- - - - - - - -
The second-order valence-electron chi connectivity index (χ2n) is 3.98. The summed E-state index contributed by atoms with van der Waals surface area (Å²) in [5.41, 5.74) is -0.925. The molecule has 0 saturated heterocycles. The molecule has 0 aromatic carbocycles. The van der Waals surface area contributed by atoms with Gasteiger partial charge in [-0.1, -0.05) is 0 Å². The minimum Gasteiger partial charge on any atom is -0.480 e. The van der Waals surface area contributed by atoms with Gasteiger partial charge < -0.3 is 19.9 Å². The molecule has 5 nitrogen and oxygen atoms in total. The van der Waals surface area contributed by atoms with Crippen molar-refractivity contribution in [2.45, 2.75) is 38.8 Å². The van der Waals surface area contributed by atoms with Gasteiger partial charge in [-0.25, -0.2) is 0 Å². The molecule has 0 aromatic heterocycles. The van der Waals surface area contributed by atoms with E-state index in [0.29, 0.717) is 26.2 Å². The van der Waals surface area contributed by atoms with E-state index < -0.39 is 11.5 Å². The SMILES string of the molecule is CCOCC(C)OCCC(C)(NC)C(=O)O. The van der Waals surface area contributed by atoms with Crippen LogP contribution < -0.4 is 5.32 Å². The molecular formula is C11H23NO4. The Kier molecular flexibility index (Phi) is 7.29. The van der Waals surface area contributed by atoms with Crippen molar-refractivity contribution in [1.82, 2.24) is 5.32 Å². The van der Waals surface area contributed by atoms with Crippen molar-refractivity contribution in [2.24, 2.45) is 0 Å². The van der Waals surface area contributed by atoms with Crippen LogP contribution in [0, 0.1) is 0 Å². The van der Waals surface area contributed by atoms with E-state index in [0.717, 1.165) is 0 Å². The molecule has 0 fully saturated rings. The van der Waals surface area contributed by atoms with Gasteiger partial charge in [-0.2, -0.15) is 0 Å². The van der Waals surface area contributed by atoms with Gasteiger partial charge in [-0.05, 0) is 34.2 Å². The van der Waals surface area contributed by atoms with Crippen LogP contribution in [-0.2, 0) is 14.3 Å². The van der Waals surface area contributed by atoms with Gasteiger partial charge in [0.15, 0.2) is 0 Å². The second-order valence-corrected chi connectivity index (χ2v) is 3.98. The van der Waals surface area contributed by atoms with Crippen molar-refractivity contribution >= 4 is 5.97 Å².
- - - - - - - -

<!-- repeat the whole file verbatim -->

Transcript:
The second-order valence-electron chi connectivity index (χ2n) is 3.98. The summed E-state index contributed by atoms with van der Waals surface area (Å²) in [5.41, 5.74) is -0.925. The molecule has 0 saturated heterocycles. The molecule has 0 aromatic carbocycles. The van der Waals surface area contributed by atoms with Gasteiger partial charge in [-0.1, -0.05) is 0 Å². The minimum Gasteiger partial charge on any atom is -0.480 e. The van der Waals surface area contributed by atoms with Gasteiger partial charge < -0.3 is 19.9 Å². The molecule has 5 nitrogen and oxygen atoms in total. The van der Waals surface area contributed by atoms with Crippen molar-refractivity contribution in [2.45, 2.75) is 38.8 Å². The van der Waals surface area contributed by atoms with Gasteiger partial charge in [-0.25, -0.2) is 0 Å². The molecule has 0 aromatic heterocycles. The van der Waals surface area contributed by atoms with E-state index in [0.29, 0.717) is 26.2 Å². The van der Waals surface area contributed by atoms with E-state index < -0.39 is 11.5 Å². The SMILES string of the molecule is CCOCC(C)OCCC(C)(NC)C(=O)O. The van der Waals surface area contributed by atoms with Crippen LogP contribution < -0.4 is 5.32 Å². The molecular formula is C11H23NO4. The Kier molecular flexibility index (Phi) is 7.29. The van der Waals surface area contributed by atoms with Crippen molar-refractivity contribution in [1.82, 2.24) is 5.32 Å². The van der Waals surface area contributed by atoms with Crippen molar-refractivity contribution in [2.24, 2.45) is 0 Å². The van der Waals surface area contributed by atoms with Crippen LogP contribution in [0, 0.1) is 0 Å². The van der Waals surface area contributed by atoms with E-state index in [0.717, 1.165) is 0 Å². The molecule has 0 fully saturated rings. The van der Waals surface area contributed by atoms with Gasteiger partial charge in [-0.2, -0.15) is 0 Å². The van der Waals surface area contributed by atoms with Gasteiger partial charge in [-0.05, 0) is 34.2 Å². The van der Waals surface area contributed by atoms with Crippen LogP contribution in [-0.2, 0) is 14.3 Å². The van der Waals surface area contributed by atoms with Gasteiger partial charge in [0.15, 0.2) is 0 Å². The second-order valence-corrected chi connectivity index (χ2v) is 3.98. The van der Waals surface area contributed by atoms with Crippen molar-refractivity contribution >= 4 is 5.97 Å².